Electric cars are to be subject to vehicle excise duty for the first time under measures to be introduced by Jeremy Hunt, the UK chancellor, in this month’s Autumn Statement.
People briefed on Hunt’s plans said that applying road tax to electric vehicles was the first sign of a chancellor “dipping a toe in the water” to address the fall in motoring tax revenues caused by the transition to battery-powered vehicles, as their owners also avoid paying fuel duty.
Last year the Treasury warned that “new sources of revenue” would be needed as the country switches to EVs. Fuel duty and VED raise about £35bn for the exchequer but the Office for Budget Responsibility has forecast that the growing share of electric car sales would cut motoring tax revenues by £2.1bn by 2026-27.
The introduction of excise duty, or VED, to electric cars could take effect from 2025-26, according to officials briefed on the plan, although the Treasury declined to comment on “speculation” ahead of the November 17 fiscal statement.
There are more than 1mn electric vehicles on UK roads, with annual sales rising exponentially. Around 15 per cent of the new vehicles sold so far this year run on batteries, according to the SMMT industry body. Current sales growth means there are likely to be several million battery cars on the road by the middle of the decade.
Owners of most petrol and diesel cars pay £165 a year in road tax and continuing the VED exemption for the growing fleet of electric vehicles could cost the exchequer around £1bn a year by the middle of the decade.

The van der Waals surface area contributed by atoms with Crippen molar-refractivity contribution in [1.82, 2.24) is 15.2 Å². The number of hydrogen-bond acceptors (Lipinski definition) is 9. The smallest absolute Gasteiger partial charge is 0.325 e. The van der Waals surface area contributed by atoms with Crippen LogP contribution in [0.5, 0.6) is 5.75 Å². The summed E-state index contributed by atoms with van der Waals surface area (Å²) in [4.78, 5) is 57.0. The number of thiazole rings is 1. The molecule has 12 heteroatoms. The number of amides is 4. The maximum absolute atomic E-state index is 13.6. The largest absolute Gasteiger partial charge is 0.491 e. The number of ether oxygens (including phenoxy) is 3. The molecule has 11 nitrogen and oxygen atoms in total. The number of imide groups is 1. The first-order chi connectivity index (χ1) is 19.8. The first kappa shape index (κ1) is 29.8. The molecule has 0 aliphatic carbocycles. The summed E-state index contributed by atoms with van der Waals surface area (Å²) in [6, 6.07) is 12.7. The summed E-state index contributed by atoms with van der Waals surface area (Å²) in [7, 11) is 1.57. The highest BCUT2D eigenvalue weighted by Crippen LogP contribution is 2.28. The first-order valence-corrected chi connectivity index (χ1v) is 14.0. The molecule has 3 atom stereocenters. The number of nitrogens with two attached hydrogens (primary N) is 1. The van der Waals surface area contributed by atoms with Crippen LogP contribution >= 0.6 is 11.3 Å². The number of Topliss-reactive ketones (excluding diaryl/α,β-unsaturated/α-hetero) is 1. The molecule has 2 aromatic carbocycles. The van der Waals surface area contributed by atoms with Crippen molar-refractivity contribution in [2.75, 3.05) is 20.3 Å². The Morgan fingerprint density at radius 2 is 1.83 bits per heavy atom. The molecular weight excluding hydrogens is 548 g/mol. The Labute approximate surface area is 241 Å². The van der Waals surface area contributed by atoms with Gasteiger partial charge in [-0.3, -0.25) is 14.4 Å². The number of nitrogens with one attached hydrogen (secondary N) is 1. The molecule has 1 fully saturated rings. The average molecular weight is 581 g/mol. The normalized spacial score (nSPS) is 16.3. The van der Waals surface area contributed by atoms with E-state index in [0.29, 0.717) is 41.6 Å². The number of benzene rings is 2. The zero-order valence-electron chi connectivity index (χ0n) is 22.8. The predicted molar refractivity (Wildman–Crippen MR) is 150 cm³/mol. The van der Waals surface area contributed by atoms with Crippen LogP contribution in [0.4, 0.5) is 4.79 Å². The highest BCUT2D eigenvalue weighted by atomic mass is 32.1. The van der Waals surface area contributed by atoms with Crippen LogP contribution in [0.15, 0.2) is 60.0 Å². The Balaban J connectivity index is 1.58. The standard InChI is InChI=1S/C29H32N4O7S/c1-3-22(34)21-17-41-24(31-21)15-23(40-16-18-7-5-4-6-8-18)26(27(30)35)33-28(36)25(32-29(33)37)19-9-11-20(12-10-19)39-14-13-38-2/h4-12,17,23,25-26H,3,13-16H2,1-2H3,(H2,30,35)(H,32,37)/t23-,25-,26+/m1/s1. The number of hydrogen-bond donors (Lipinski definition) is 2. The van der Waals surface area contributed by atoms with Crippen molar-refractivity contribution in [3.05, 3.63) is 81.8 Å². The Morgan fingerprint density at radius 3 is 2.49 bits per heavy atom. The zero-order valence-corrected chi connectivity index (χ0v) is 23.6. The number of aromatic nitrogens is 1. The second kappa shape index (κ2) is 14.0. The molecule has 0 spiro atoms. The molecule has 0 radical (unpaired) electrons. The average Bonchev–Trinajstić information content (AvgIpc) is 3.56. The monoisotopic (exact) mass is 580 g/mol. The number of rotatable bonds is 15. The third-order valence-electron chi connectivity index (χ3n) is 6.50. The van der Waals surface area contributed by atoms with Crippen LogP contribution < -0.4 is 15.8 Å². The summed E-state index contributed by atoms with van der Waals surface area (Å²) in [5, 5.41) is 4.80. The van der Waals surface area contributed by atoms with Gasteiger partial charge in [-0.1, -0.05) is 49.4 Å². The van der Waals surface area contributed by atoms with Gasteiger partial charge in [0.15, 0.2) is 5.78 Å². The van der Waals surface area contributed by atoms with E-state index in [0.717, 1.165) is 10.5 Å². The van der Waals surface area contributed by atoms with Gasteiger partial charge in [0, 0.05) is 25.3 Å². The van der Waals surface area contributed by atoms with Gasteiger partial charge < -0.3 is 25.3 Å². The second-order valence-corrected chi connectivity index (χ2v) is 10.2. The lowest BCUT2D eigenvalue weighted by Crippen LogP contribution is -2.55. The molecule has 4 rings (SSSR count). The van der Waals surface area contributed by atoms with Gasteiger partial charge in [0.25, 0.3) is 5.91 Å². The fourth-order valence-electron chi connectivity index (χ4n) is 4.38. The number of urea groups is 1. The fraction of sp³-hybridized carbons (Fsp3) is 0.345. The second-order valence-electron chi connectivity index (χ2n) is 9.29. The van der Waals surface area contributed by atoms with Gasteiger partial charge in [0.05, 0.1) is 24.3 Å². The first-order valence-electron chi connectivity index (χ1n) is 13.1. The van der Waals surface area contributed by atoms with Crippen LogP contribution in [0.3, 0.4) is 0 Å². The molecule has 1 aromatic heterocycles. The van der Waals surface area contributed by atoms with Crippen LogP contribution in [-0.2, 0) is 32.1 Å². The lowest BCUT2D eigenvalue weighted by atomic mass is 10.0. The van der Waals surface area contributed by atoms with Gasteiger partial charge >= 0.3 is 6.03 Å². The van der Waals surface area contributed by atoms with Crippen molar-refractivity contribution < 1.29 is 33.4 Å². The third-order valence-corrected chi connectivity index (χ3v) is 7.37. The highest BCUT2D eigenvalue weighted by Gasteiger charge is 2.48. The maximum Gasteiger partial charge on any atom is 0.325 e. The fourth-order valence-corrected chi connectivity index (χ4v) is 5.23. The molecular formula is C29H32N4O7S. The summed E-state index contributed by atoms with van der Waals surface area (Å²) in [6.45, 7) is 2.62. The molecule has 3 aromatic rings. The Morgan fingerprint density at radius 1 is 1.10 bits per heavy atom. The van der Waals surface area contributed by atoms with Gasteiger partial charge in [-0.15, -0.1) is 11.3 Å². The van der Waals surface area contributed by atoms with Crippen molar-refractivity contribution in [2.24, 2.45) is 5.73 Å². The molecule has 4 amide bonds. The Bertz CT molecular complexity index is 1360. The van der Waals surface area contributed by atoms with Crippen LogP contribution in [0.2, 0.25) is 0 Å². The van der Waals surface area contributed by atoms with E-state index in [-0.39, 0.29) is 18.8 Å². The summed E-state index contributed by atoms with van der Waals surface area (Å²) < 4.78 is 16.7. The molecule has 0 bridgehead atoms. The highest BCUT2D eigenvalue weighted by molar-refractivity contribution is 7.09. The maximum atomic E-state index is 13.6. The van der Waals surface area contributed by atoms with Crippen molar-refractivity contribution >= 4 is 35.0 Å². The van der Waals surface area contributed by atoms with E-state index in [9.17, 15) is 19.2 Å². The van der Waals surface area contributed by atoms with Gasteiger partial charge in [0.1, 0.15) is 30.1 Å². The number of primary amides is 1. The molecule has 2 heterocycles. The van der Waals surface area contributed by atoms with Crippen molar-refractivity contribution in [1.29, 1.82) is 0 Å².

Although the sums involved are not huge at this stage, the introduction of road tax on EVs is seen by Treasury insiders as evidence of a “direction of travel”, with more taxes likely to be levied on them in years to come.
A Treasury review in October 2021 warned that reaching the UK’s 2050 net zero carbon target would lead to receipts drying up from five taxes: fuel duty, vehicle excise duty, landfill tax, the carbon price floor and the emissions trading scheme.
It said the transition to electric vehicles would create a temporary tax vacuum equivalent to 1.5 per cent of gross domestic product by the 2040s that could only be partially replaced by carbon taxes. The alternative to new taxes was more state borrowing, which would not be responsible, it concluded.
Earlier this year the OBR also noted that the exchequer faced looming challenges from the growth in electric car sales, as it forecast they would reach 59 per cent of total sales by 2027, up from 11.6 per cent last year.
While electric cars currently remain more expensive to buy outright, their lower running costs, which include savings on running and servicing costs, as well as zero VED, help motorists to bridge the price gap with petrol and diesel models.
Ministers have provided an array of financial incentives to encourage drivers to buy electric cars, ranging from purchase discounts and vehicle tax breaks, to generous treatment under company car schemes.
But as sales have taken off, incentives have been slowly unwound to prevent a drain on the public purse. Purchase grants that were once £5,000 have been whittled down to £1,500, and will disappear completely next spring.
Industry figures said the company car tax benefit remained the single largest incentive to buyers who are able to use such schemes, and that cutting those would have a much larger impact than applying VED. But they conceded that maintaining tax breaks for electric vehicle drivers would become increasingly unfair as they become more commonplace.
The price of electric cars is expected to fall during this decade as battery technology improves and mass production allows the industry to cut costs.